Facebook Tops Expectations On Strong Mobile Gains

Thanks again to surging mobile ad sales, Facebook on Thursday reported revenue in the third quarter climbed 60% to $2.02 billion.
The social network’s mobile ad business accounted for half (49%)% of overall ad sales of $1.8 billion in the period, up from 41% in the prior quarter, and 30% in the first quarter.
Facebook had adjusted net income of $621 million or 25 cents a share compared to $311million, or 12 cents per share, a year ago.

Wall Street analysts, on average, had expected Facebook to post earnings of 18 cents a share on revenue of $1.89 billion.

"The strong results we achieved this quarter show that we're prepared for the next phase of our company, as we work to bring the next 5 billion people online and into the knowledge economy,” said Facebook CEO Mark Zuckerberg in the earnings release.

Facebook’s monthly active users (MAUs) as of September increased to 1.19 billion, up 18% from a year ago, but only slightly from 1.15 million in the second quarter. The number of mobile MAUs continued to grow much faster, at 45% to 874 million, underscoring why Facebook has shifted its focus to mobile advertising over the last year and a half.

Daily active users (DAUs)—the most avid Facebook members--overall increased 25% to 728 million, while mobile DAUs came in at 507 million.Further, a full quarter of Facebook’s monthly users—254 million—are now mobile only.

During the earnings conference call, Facebook COO Sheryl Sandberg also noted Instagram totals more mobile minutes than YouTube, Pandora, Twitter, AOL, LinkedIn and Snapchat combined. But CFO David Ebersman conceded Facebook saw a decrease in daily use among teens, though U.S. teen use overall was stable since last quarter.
Facebook has been on the defensive about teen use in recent months, with reports emerging that the sought-after demo has been migrating away from the site to other social properties, including Twitter. The admission that teens’ daily use dropped off in the quarter could signal a growing issue for Facebook as it competes with a host of up-and-coming rivals.

Facebook’s $1.8 billion in advertising sales, which accounted for 89% of total revenue, surged 66% in the quarter—higher than the 61% growth in the second quarter. Payments and other fees contributed $218 million, or 11% of overall sales. That portion of Facebook’s business continues to shrink with the declining fortunes of social games maker Zynga.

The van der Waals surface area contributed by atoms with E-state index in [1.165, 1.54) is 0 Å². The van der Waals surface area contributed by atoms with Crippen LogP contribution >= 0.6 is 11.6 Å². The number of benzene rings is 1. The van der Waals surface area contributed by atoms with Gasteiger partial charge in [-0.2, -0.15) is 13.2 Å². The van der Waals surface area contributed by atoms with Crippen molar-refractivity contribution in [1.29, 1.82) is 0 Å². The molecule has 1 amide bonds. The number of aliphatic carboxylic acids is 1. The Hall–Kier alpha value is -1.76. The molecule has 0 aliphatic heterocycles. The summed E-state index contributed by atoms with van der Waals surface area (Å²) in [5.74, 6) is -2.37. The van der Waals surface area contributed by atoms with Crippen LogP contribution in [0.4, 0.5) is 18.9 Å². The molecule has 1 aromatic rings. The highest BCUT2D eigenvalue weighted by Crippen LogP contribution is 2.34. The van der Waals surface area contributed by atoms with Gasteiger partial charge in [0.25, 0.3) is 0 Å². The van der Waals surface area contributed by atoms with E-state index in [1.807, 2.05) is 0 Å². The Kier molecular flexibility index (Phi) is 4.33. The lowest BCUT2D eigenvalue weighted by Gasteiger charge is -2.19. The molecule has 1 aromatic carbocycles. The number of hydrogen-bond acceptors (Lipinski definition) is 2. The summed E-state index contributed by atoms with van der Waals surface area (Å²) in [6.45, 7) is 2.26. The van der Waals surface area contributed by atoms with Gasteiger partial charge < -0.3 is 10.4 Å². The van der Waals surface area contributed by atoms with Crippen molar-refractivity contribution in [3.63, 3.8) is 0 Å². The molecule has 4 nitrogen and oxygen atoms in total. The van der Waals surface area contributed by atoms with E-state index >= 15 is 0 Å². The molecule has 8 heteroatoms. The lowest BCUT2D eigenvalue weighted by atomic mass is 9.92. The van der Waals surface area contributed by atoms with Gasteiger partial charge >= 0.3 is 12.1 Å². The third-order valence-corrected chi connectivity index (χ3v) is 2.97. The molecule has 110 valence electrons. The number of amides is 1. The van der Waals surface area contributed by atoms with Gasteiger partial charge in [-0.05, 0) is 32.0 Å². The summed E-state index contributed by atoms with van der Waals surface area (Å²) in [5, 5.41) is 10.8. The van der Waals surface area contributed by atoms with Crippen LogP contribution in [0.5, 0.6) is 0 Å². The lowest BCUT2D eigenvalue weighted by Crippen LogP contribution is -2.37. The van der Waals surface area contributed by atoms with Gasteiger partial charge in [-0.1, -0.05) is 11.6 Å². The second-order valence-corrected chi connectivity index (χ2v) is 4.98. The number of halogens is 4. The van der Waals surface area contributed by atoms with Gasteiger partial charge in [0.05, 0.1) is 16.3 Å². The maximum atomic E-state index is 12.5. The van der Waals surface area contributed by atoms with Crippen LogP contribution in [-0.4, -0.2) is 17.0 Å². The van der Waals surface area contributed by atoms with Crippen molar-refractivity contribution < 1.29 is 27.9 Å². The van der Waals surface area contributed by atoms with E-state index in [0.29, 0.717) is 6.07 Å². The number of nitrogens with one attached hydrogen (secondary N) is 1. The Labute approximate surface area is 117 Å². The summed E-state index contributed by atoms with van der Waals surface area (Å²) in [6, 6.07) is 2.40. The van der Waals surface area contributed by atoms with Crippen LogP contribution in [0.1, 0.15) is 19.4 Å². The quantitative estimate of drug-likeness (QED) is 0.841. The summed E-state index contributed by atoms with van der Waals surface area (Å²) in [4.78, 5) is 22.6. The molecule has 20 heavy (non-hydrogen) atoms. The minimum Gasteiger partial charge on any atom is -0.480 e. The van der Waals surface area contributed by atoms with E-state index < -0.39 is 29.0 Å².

While advertising is essentially Facebook’s only revenue stream, the company has been diversifying its ad business since last year. It has done that mainly by monetizing its huge mobile user base--placing ads in the news feed on devices, and rolling out app install ads promoting app downloads.

Facebook has also launched is own ad retargeting services, including the Facebook Exchange (FBX) and Custom Audiences in the last year, which have been mostly well received so far. Video is expected to be the next major ad category will push into, though its launch of TV-style spots in the news feed has already been delayed several times.

The latest reports suggest Facebook won’t introduce video ads—said to carry a minimum buy of $1 million—to be rolled out until next year as the company continues refining the format so as not to alienate users with in-your-face commercials.

Instagram will add another revenue stream as the photo-sharing service began rolling out image- and video-based advertising this month from brands including Levi’s, Ben & Jerry’s and Macy’s. Facebook began allowing Instagram users, including marketers, to post 15-second videos to their feeds in June.

During the conference call, Zuckerberg said the company has taken a careful approach to adding to video to Instagram and that the initial reaction had been positive. But h he didn’t offer additional insight on when it might introduce video advertising on Facebook itself. 

Facebook shares were initially up more than 8% to $53.25 in after-hours trading following the company’s earnings announcement. But news of the decline in teen usage, along with comments suggesting Facebook wouldn’t increase the ad load in the news feed much going forward, sent shares falling below the Thursday closing price of $49.01.
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